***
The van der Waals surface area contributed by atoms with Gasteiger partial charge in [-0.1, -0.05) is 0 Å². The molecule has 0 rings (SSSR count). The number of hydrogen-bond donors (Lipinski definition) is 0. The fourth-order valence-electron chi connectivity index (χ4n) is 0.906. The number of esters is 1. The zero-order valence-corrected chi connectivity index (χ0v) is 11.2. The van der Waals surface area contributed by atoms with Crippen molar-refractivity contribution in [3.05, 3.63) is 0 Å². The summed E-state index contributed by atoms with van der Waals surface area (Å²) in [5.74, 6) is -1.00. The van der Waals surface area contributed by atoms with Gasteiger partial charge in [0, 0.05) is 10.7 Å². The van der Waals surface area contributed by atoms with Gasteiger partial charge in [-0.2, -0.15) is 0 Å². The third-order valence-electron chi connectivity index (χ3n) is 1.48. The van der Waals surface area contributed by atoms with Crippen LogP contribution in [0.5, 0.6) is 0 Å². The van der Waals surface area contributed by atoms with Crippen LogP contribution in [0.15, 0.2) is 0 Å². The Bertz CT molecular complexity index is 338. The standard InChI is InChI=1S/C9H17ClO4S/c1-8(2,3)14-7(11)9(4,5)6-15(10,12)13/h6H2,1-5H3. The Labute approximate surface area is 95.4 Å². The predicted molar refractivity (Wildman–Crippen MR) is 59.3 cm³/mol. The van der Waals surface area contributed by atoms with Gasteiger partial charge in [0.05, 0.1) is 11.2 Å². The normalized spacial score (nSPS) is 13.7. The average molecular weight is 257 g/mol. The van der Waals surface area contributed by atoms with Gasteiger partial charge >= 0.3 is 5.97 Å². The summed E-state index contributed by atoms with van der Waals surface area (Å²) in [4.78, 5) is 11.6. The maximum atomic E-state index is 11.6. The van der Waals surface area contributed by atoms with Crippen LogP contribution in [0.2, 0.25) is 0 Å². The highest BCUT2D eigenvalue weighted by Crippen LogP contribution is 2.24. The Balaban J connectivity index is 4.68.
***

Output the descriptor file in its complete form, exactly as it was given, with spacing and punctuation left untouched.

The van der Waals surface area contributed by atoms with Gasteiger partial charge in [-0.1, -0.05) is 0 Å². The molecule has 0 rings (SSSR count). The number of hydrogen-bond donors (Lipinski definition) is 0. The fourth-order valence-electron chi connectivity index (χ4n) is 0.906. The number of esters is 1. The zero-order valence-corrected chi connectivity index (χ0v) is 11.2. The van der Waals surface area contributed by atoms with Crippen molar-refractivity contribution in [3.05, 3.63) is 0 Å². The summed E-state index contributed by atoms with van der Waals surface area (Å²) in [5.74, 6) is -1.00. The van der Waals surface area contributed by atoms with Gasteiger partial charge in [0, 0.05) is 10.7 Å². The van der Waals surface area contributed by atoms with Gasteiger partial charge in [-0.2, -0.15) is 0 Å². The third-order valence-electron chi connectivity index (χ3n) is 1.48. The van der Waals surface area contributed by atoms with Crippen LogP contribution in [0.5, 0.6) is 0 Å². The van der Waals surface area contributed by atoms with Crippen LogP contribution in [0.15, 0.2) is 0 Å². The Bertz CT molecular complexity index is 338. The standard InChI is InChI=1S/C9H17ClO4S/c1-8(2,3)14-7(11)9(4,5)6-15(10,12)13/h6H2,1-5H3. The Labute approximate surface area is 95.4 Å². The predicted molar refractivity (Wildman–Crippen MR) is 59.3 cm³/mol. The van der Waals surface area contributed by atoms with Gasteiger partial charge in [0.05, 0.1) is 11.2 Å². The normalized spacial score (nSPS) is 13.7. The average molecular weight is 257 g/mol. The van der Waals surface area contributed by atoms with Gasteiger partial charge >= 0.3 is 5.97 Å². The summed E-state index contributed by atoms with van der Waals surface area (Å²) in [4.78, 5) is 11.6. The maximum atomic E-state index is 11.6. The van der Waals surface area contributed by atoms with Crippen LogP contribution in [0.2, 0.25) is 0 Å². The highest BCUT2D eigenvalue weighted by Crippen LogP contribution is 2.24. The Balaban J connectivity index is 4.68.